Greece crisis: What now for the euro project?

Discussion in 'Europe' started by Ringel05, Jun 24, 2011.

  1. Ringel05
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    Ringel05 Diamond Member

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    The single European currency is facing its biggest crisis since it was launched more than a decade ago.

    The severe debt problems facing one of its members, Greece, has intensified the debate about the future of the euro, which binds together 17 members with some very different economic policies.

    Will it survive, and if it does, what changes might have to be made to the currency pact?

    While interest rates are set at a European level, taxes and spending are decided nationally.

    Some have called for tough action by governments to make member economies more alike - so-called convergence.

    Others say that eventually the eurozone will need to resemble more closely the US, with richer countries sometimes paying the bills of poorer ones through fiscal transfers.

    BBC News - Greece crisis: What now for the euro project?
     
  2. Granny
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    Granny Gold Member

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    And some people want one big happy world where everything and everybody is happy and equal in all aspects? Countries, people, customs are different - as they should be. If they can't manage to have one big happy financial system, why do people think one ruling body will work for the entire world?

    The richer countries should support the poorer countries? There would be no incentive for the poorer countries to work toward creation of a better economy if they knew the richer countries would constantly bail them out.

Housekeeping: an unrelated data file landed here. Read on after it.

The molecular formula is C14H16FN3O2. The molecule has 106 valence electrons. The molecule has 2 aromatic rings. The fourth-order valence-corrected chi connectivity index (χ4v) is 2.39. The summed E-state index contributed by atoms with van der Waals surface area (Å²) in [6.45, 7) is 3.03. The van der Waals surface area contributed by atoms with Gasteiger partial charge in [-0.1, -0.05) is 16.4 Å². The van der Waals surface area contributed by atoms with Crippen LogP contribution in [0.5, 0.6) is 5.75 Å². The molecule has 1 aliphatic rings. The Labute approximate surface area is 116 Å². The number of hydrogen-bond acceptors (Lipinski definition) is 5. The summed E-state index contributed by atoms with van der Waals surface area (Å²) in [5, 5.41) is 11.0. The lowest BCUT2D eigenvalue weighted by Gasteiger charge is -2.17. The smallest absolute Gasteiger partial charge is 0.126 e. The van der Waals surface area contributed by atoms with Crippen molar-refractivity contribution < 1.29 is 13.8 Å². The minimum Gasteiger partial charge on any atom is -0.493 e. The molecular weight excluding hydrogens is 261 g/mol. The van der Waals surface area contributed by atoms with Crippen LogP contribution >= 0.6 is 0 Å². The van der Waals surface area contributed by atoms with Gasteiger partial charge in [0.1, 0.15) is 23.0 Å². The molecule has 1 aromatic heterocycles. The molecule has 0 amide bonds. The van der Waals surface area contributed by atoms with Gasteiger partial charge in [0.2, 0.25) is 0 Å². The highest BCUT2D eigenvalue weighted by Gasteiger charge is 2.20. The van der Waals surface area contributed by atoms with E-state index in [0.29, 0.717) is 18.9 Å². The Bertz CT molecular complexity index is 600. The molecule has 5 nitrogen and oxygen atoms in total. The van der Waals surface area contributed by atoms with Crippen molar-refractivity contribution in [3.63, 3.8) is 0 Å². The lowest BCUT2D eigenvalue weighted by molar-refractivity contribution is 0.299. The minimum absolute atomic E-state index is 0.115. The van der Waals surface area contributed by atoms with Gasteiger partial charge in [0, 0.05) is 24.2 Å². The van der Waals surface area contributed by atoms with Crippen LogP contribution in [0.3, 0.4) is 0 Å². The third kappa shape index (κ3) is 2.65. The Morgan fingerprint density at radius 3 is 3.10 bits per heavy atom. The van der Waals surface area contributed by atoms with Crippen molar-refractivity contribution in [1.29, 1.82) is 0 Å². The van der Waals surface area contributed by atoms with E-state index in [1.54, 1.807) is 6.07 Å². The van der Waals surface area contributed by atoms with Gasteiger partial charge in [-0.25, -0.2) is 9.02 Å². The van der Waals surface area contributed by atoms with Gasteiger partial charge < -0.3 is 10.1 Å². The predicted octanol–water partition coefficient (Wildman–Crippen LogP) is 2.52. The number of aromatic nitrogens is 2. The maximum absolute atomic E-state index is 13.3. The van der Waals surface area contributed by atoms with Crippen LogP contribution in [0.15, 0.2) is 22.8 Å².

History doesn't appear to be a very good teacher ... or maybe it's just that the students from one generation to the next aren't paying attention in class.
     
  3. martybegan
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    martybegan Gold Member

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    The fatal flaw in the euro is the seperation of who prints the money and who decides how much money to spend. A government that controls its own currency can just start the presses. While this causes inflation and ruins the buying power of both the people and the government, it allows the government to meet its debt obligations.

    When someone else controls the mint, you cant get out of overspending in the old way, and you actually can default. Granted hyperinflation is effectively default, but in an economically "safe" way.
     
  4. Colin
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    Colin Gold Member

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    The fatal flaw with the euro is that it was implemented for political reasons rather than financial ones. Trying to introduce a one-cap-fits-all monetary system to several countries at widely differing stages of economic development was always going to produce problems. Having only one interest rate was not sensible when dealing with a diverse range of economies and economic circumstances Financial experts constantly sounded warnings during the run up to monetary union, but the EU mandarins were not listening. Monetary union was their means to achieve deeper political integration of Europe and nothing was going to stop them.